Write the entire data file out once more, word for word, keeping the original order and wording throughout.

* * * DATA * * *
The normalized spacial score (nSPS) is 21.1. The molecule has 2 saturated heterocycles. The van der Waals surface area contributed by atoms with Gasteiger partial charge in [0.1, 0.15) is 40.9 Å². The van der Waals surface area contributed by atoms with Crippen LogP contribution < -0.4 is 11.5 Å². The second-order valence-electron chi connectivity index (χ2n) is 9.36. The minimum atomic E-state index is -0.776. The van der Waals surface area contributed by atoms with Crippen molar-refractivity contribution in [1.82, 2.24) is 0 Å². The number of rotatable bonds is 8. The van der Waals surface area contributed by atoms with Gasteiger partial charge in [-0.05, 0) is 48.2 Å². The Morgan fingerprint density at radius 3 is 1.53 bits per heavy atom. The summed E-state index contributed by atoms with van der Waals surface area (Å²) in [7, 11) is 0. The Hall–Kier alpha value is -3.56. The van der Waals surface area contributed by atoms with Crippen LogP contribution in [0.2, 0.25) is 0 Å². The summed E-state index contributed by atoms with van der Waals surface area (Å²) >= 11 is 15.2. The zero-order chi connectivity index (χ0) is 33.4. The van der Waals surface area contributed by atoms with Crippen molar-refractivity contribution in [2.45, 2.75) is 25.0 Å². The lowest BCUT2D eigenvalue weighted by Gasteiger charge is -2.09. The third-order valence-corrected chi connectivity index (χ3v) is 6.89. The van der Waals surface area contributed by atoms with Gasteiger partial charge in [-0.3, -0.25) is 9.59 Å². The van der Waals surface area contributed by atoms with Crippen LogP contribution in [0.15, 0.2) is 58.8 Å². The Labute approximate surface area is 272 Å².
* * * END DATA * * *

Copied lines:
The normalized spacial score (nSPS) is 21.1. The molecule has 2 saturated heterocycles. The van der Waals surface area contributed by atoms with Gasteiger partial charge in [0.1, 0.15) is 40.9 Å². The van der Waals surface area contributed by atoms with Crippen LogP contribution < -0.4 is 11.5 Å². The second-order valence-electron chi connectivity index (χ2n) is 9.36. The minimum atomic E-state index is -0.776. The van der Waals surface area contributed by atoms with Crippen molar-refractivity contribution in [1.82, 2.24) is 0 Å². The number of rotatable bonds is 8. The van der Waals surface area contributed by atoms with Gasteiger partial charge in [-0.05, 0) is 48.2 Å². The Morgan fingerprint density at radius 3 is 1.53 bits per heavy atom. The summed E-state index contributed by atoms with van der Waals surface area (Å²) in [7, 11) is 0. The Hall–Kier alpha value is -3.56. The van der Waals surface area contributed by atoms with Crippen LogP contribution in [0.2, 0.25) is 0 Å². The summed E-state index contributed by atoms with van der Waals surface area (Å²) >= 11 is 15.2. The zero-order chi connectivity index (χ0) is 33.4. The van der Waals surface area contributed by atoms with Crippen molar-refractivity contribution in [2.45, 2.75) is 25.0 Å². The lowest BCUT2D eigenvalue weighted by Gasteiger charge is -2.09. The third-order valence-corrected chi connectivity index (χ3v) is 6.89. The van der Waals surface area contributed by atoms with Gasteiger partial charge in [-0.3, -0.25) is 9.59 Å². The van der Waals surface area contributed by atoms with Crippen LogP contribution in [0.15, 0.2) is 58.8 Å². The Labute approximate surface area is 272 Å².